JULY 31, 2000 VOLUME 8, NUMBER 5
In 1990 Congress became concerned about the quality of care in American nursing homes. The Department of Health and Human Services was directed to prepare a report on nursing homes by the beginning of 1992. Last week DHHS finally sent the first part of that report to Congress a little over eight years late. Maybe it took so long because the figures on nursing home care are so bad.
Nursing home operators and patient advocates tend to disagree on many things, but central to their differences is the appropriate level of staffing required to operate safe and healthy nursing homes. The DHHS report to Congress attempts to determine minimum and optimal staffing levels in nursing homes.
DHHS reviewers tried three different methods to determine the appropriate staff-patient ratios for nursing homes. They considered the numbers proposed in professional journal articles. They also considered “outcome” measures like injury and death rates, and compared them to staff ratios.
Finally, the reviewers conducted “time-motion” studies in an attempt to determine how many staff hours are required to adequately care for each nursing home resident. While the literature review was not very helpful, the other two measures provided strong arguments for a minimum staffing level.
The report proposes a minimum staffing level of 2.0 hours of aides for each resident day. In other words, one full-time aide position should be filled for every four patients in the facility.
According to the report, there should also be one full-time RN on staff for every 40 residents, and a combination of RNs and LPNs at the level of about one for every ten patients. Of course, those staff members need to be spread across shifts to provide 24-hour coverage as necessary.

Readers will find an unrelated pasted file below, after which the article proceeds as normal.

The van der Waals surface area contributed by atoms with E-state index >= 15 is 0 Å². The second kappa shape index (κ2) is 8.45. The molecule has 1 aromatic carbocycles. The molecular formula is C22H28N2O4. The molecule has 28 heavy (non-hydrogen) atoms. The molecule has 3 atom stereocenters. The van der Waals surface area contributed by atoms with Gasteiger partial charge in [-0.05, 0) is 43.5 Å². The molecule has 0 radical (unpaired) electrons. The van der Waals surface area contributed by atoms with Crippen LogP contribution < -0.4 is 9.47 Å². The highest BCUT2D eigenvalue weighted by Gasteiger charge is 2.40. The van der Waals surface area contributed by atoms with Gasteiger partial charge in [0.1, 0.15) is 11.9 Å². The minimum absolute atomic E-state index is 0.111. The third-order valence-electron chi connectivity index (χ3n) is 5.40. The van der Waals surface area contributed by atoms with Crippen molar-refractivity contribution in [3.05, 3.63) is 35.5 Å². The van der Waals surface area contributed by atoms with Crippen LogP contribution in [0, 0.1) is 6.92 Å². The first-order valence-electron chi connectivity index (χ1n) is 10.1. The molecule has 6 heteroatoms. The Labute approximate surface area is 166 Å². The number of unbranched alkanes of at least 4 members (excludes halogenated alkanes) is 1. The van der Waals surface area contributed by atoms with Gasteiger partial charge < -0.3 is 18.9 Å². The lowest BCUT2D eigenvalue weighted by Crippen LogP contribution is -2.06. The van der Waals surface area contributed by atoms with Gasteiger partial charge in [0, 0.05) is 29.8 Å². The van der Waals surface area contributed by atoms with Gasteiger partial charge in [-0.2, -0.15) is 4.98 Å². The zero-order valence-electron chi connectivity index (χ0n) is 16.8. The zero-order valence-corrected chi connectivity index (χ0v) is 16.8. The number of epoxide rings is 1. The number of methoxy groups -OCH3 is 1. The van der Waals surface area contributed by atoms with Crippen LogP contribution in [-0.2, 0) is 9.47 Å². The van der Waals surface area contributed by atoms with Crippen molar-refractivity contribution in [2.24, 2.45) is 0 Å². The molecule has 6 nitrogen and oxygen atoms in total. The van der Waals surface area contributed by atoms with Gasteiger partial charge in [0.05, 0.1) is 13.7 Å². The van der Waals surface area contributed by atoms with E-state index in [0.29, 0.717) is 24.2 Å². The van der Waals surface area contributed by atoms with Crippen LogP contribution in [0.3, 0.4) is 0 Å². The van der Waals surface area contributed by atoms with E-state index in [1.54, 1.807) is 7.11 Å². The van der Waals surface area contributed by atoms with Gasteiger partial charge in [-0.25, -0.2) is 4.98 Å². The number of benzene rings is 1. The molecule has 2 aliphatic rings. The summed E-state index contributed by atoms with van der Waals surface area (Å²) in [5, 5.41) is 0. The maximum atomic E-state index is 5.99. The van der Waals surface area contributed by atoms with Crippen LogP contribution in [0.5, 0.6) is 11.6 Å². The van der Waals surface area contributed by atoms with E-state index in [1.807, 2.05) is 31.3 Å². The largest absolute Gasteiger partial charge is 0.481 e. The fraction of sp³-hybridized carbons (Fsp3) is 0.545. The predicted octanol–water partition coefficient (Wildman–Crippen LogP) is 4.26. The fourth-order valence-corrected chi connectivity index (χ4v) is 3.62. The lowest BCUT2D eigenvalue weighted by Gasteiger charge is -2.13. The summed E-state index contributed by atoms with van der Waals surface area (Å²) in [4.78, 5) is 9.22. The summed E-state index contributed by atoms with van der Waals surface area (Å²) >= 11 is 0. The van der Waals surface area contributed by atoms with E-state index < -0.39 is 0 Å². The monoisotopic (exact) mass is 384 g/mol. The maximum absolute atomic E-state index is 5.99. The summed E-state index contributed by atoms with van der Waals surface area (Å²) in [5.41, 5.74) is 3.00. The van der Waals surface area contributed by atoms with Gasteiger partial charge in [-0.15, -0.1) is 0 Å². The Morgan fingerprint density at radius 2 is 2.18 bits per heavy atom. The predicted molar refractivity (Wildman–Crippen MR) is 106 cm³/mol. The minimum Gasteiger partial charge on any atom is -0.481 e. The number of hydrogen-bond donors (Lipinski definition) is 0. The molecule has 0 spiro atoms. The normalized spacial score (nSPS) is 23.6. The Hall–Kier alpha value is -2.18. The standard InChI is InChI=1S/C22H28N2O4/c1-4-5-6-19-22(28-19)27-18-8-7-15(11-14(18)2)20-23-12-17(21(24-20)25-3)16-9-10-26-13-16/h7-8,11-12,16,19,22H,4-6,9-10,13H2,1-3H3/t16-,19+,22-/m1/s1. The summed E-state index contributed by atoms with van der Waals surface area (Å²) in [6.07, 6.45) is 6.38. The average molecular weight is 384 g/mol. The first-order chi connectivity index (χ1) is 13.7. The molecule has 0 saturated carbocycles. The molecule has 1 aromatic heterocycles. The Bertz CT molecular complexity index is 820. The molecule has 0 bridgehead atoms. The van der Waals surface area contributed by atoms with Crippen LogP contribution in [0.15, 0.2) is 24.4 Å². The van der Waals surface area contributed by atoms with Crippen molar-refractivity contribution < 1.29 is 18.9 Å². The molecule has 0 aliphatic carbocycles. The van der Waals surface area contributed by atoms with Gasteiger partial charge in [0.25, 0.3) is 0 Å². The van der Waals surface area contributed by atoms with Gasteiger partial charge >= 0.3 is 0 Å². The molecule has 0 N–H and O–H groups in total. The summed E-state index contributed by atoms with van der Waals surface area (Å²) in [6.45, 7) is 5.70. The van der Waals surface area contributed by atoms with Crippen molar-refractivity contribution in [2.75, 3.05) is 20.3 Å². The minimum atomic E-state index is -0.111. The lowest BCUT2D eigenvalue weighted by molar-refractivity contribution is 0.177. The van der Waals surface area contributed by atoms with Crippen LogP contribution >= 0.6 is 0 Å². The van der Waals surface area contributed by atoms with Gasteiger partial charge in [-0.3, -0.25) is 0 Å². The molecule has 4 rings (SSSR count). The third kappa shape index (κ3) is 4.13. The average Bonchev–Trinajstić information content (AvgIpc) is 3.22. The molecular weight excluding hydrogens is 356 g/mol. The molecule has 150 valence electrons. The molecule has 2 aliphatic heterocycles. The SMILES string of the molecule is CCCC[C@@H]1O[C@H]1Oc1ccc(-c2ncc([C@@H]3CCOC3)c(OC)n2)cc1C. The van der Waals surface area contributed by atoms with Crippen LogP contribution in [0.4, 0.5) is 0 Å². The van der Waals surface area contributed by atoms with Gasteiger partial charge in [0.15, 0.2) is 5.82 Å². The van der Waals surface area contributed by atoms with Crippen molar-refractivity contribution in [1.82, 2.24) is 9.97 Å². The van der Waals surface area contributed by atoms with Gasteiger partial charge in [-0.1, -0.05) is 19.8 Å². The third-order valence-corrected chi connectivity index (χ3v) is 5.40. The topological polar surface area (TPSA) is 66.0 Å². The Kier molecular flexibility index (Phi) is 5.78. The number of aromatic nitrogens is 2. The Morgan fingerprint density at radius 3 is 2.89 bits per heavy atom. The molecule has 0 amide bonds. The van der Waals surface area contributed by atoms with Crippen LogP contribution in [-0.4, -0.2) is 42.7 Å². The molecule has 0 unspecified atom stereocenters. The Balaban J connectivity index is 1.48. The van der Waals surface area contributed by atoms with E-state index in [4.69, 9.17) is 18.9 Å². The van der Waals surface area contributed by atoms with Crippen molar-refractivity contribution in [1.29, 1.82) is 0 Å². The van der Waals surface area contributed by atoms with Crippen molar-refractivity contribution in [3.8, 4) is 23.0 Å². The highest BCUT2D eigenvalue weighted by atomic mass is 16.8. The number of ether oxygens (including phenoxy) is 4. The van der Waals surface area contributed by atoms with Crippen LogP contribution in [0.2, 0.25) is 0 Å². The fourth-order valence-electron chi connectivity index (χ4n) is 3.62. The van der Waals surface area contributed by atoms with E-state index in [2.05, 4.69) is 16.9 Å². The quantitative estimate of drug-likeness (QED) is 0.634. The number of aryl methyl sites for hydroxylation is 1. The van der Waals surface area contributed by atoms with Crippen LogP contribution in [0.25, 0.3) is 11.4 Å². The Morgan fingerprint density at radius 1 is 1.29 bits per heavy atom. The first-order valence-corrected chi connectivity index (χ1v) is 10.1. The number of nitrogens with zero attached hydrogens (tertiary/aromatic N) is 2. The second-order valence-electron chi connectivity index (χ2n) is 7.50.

How do nursing homes stack up against those minimum requirements? Poorly, as it turns out. More than half (54%) of nursing homes studied now fall below the minimum staffing level for aides, and about a third fall below the minimum standards for professional staff. That is for minimum standards: the figures are much bleaker when compared to optimum levels.
According to DHHS it would be much better if RN and LPN rates were considerably higher. The agency recommends that RNs should be hired at the rate of one for every 18 residents, and the combination of RNs and LPNs should total one for every 8 patients. Between half and two-thirds of all nursing homes fall below those preferred staffing levels.
Why are staffing levels so low? One culprit is the federal government itself. Vigorous budget-cutting by Congress has resulted in a record rate of bankruptcies in the industry. More on that problem, and the early Republican response to the report, in next week’s Issues.